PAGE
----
Koran TranslationsPrecise or Poetic?
One of the Koran translations, published by Beck in Munich, is by Islam scholar Hartmut Bobzin at the University of Erlangen, the other, published by Freiburg's "Herder" publishing house is by the philosopher Ahmad Karimi, who is originally from Afghanistan.
The latter is a devout Muslim and produced a translation within one year to convey the beauty of the Koran to German-speaking readers. Bobzin on the other hand worked on his translation for ten years, and it is primarily aimed at delivering a modern, but nevertheless accurate and as far as possible undistorted version of the Holy Book.
Capturing the poetry of the Koran
For a long time, each translator was apparently not aware of the other's rival project, and before any informed judgment can be made on the quality of their work, it is still a surprise that two different publishing houses both seized upon the same idea and evidently believe that they can market a German version of the Koran at a price of just less than 50 euros.
This decision is all the more astonishing when you realize there are already several German translations of the Koran in bookstores. The most "philologically correct" version to date is that of Rudi Paret, says the Bonn Islam scholar Professor Eva Orthmann, although she does concede that this is a very academic translation that is rather difficult for the layman to read:
"Then there is the early Koran translation by Friedrich Rückert, who tried to capture and reproduce the poetic language of the Koran in German," explains Orthmann, and adds "but the translation is not complete, and from a philological point of view, it is not that precise by any account."
Rückert, who was active as a poet and scholar of Islam in the first half of the 19th century, influenced Johann Wolfgang von Goethe with his translation. Geothe's collection of poems the "West-Eastern Divan" was underpinned by Rückert's work.
There are purists who say that the Koran should not be translated, because every translation is an interpretation and therefore an alteration of the prophet's word.
Only "analogous" renderings
The former Chairman of the Central Council of Muslims in Germany, Nadeem Elyas, had himself, together with Sheikh Abdullah as-Samit Frank Bubenheim, compiled a Koran translation – financed by Saudi Arabia – with a print run of 300,000 copies in 12 editions, distributed free of charge.
He does not share the purists' view, and believes that translations are necessary for a better understanding of the Koran. But at the same time, he concedes: "Those who say the Koran is not translatable mean that the nuances of the language and the sense cannot be rendered by a translation. That is correct to the extent that every translation only reproduces a partial aspect of what the Arabic text entails."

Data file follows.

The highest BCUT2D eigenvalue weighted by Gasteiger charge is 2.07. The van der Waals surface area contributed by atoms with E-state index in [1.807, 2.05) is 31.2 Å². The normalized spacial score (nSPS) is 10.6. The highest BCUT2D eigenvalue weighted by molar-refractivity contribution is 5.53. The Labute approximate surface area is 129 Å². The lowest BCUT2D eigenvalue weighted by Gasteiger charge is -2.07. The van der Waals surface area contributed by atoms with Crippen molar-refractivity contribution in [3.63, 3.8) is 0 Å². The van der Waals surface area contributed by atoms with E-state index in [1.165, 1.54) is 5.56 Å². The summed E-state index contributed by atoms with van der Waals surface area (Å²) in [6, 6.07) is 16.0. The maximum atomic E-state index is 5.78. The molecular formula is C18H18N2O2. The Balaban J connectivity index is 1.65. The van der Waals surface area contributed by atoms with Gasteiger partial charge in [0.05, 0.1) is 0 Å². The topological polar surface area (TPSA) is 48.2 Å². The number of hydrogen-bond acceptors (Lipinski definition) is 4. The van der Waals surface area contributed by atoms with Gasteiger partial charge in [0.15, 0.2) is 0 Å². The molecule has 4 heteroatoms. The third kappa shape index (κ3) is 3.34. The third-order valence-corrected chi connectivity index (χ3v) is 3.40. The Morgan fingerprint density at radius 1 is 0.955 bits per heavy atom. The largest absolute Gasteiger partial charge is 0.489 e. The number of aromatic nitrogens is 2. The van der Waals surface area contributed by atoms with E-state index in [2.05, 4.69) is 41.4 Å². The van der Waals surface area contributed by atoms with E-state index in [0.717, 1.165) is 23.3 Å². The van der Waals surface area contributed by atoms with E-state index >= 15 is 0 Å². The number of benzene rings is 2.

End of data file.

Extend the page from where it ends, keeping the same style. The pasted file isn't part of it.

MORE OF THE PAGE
There were already countless interpretations and accounts of the Koran in Arabic – and translating it into another language altogether takes this process of interpretation even further, says Elyas.
Ideally, a Muslim should be able to speak Arabic, but that is mostly not the case in the non-Arab countries of the Muslim world. This meant that even in the very early days, readers were forced to seek out a translation, and often found a middle ground in the process, as Professor Orthmann describes:
"The earliest translation was into Persian. And if you look at editions of the Koran in Iran today, for example, you will see the main text in Arabic and worshippers also recite the text in Arabic, but there is often a translation into Persian between the lines of text, so that believers can also understand what they are actually reciting."
Preserving the Richness
Nadeem Elyas stresses that no Koran translation is declared "binding" even in Muslim countries. A translation is always primarily to help the faithful to a better understanding of the text, he says.
Elyas believes that if there are now several translations available in a non-Muslim country such as Germany, then this should also be welcomed: "It is a positive development. Times are changing. It's not just that the German language is developing, it's also a question of people's appreciation, and their taste, as far as a sense of language is concerned. And every attempt should be welcomed, because something that may have remained hidden to one translator, may then be revealed by another."
Particular significance may be attached to a German Koran translation when considering the introduction of Koran studies in German schools, as these classes will be held in German.
Professor Orthmann says that of course, the decision over which translated version can and should finally be used in schools, must be taken in consultation with Muslim organizations, as in the end it is their children who will be the ones taking part in these classes. In the case of private use, she thinks this is not so important:
"In the end, it will also be a matter of taste in some respects. Would one rather have a translation that is perhaps more poetic? Or would one rather have a translation that is totally precise, and that perhaps does not sound so lyrical?"
This is a question that the faithful can answer for themselves. And even in the classroom, there might presumably be scope for comparisons between different translated versions of the Koran.
© Qantara.de 2009
Translated from the German by Nina Coon
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